At the end of September a South African couple stay!ng at the Ben loyal Hotel in Tongue saw what they described as a "puma" in the Loch Eriboll area and watched it through binoculars.

During this period several submissions of unusual material were received at the Veterinary Investigation Laboratory, Thurso. The carcase from Armadale in December 1977 was one where the diner had started his meal but then been disturbed. There was an elongated tear on the left side of the neck with the skin undercut and the subcutaneous tissue, fat and muscle extracted so that the cervical vertebrae were visible but the left jugular vein and carotid artery were undisturbed in their normal positions but without any tissue around them. On the right side of the neck about 2 inches up from the base were two pairs of puncture wounds penetrating the skin only and doing no farther damage. In the submandibular region adjacent to the right ramus of the jaw were multiple puncture wounds, many penetrating the skin. The trachea was intensely congested, the lungs congested and oedematous.

On July 6th 1978 an ovine carcase 3-4 months old was received; it had been found on hill ground near Kirkton Farm and was owned by a Melvich man. The carcase was fresh having probably been killed the previous night. Again the killer had been disturbed as the head and neck this time were intact showing multiple bite wounds around the jugular areas on both sides. This skin has been preserved. The thorax had been opened by the removal of the sternum with the ribs chewed through. All the thoracic organs and all the abdominal viscera were missing. The right hind leg had been disarticulated at the hip joint and was also missing.

Next carcase was on 3rd March 1980. This animal was last seen alive on 27.2.80. It was found dead in the late afternoon of 1.3.80 in an area where signs of a struggle extended for about 15 feet. Obviously not an easy or rapid kill. Here the jugular vein had been penetrated. There were multiple tooth marks and slashes which did not always penetrate the skin. Paired puncture penetration, presumably canine teeth showed interspace distances of between 10 and 15 millimetres. The carcase had not been eaten.

Soon after on 18.3.80 a young sheep, said to have been seen alive the night before was found in a pool of blood at Kirkton, other sheep and cattle in the area had been scattered. Here the head had been excavated, the temperomandibular joint exposed, the muscles of the jaw removed, the tongue, larynx and soft palate eaten. The thorax and abdomen were intact. There were multiple small punctate wounds in the neck skin in the jugular regions. Paired bite wounds were close together and the punctures were of small diameter.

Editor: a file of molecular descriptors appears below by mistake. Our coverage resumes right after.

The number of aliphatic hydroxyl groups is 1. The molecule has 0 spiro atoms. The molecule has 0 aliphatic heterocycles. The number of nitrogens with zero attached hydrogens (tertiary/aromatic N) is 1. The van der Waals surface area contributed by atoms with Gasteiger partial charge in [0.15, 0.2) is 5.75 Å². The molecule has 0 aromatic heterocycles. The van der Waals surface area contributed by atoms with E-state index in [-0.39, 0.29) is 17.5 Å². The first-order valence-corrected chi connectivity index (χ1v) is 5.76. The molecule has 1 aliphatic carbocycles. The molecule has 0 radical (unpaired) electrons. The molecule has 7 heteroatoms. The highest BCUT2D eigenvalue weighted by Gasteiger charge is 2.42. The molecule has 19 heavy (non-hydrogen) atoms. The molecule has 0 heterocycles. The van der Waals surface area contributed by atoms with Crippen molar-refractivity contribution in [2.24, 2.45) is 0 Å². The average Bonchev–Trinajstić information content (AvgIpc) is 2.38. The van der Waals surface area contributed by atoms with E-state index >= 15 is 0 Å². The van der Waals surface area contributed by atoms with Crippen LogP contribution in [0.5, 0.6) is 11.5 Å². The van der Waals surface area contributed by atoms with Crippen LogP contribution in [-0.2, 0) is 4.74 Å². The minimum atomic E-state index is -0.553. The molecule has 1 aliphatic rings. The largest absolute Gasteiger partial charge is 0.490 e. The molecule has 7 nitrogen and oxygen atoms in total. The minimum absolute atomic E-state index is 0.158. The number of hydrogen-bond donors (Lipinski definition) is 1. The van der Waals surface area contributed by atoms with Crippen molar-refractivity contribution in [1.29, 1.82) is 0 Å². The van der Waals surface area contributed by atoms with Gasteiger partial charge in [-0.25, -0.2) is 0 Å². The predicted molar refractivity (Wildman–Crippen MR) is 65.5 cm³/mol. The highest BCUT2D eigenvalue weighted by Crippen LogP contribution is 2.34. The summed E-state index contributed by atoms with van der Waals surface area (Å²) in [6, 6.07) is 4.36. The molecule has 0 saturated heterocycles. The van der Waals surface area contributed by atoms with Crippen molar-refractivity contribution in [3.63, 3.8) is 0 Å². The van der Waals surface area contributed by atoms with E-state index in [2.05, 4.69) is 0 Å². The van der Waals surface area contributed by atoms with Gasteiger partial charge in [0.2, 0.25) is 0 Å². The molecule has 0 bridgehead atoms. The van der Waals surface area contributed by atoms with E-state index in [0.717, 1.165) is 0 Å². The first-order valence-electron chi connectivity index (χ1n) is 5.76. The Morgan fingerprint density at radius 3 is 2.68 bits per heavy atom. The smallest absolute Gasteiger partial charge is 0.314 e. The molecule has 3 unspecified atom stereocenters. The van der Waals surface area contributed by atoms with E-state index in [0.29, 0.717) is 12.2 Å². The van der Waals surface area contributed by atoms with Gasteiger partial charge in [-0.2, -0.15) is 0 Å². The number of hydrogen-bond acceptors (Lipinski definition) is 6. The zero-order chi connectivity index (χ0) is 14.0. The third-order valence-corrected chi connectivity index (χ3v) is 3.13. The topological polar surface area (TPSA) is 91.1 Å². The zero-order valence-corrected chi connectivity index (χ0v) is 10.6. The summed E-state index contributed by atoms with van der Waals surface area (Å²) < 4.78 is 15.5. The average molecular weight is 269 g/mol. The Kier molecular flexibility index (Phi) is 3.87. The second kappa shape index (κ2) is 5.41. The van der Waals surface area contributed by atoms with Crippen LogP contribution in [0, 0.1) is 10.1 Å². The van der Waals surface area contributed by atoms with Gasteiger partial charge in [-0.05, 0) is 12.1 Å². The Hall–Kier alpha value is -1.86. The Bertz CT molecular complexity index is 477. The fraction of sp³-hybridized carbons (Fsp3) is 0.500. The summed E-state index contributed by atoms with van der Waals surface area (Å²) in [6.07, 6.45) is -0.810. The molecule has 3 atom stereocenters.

It was November 1981 before another carcase was received, this time from the Wick area. Again a fresh carcase but the fore legs, head and neck were intact and although the thoracic organs were missing the sternum had not been removed. Again small bites in the jugular areas, sub maxillary region even posterior partoid region.

Let me now introduce two eye witness accounts described to me personally. A farmer at Armadale in May 1978 noticed a dead lamb with a hole at the point of the brisket. After he had found several more he took more interest and noticed the hearts had been removed through the holes and eaten. There were marks on the neck, scratches and teeth marks with blood flecks. So he waited up with a shot gun to try to catch the killer, eventually he saw a cat in the distance stalk and catch a lamb which it tried to kill but was unable to do so before the farmer came within range and it had to abandon its prey. Three days later the farmer, an expert shot, killed a 161b. Tom cat half wild cat half domestic cat. No more lambs were killed after that.

There are three points about this story, firstly only the hearts were extracted and eaten, secondly the cat had difficulty in killing a lamb, thirdly the cat was quite a size.

A farmer's wife at Skitten near Wick had a lady knock at her door about 7 p. m. on an August evening in 1977 saying that there was a fox among her sheep in the field near the house. She went out onto the wartime aerodrome, now a field, on a sunny clear evening. Sitting on its haunches on the runway was a strange animal about the same size of a fox but thicker with a cat like head and a long tail which was fairly thick and not ringed, as far as she could remember. There were sheep and lambs in the same field who were not taking any notice of this animal. On her approach the animal bounded across the runway into demolished war-time buildings. The farm experienced no losses or deaths of sheep.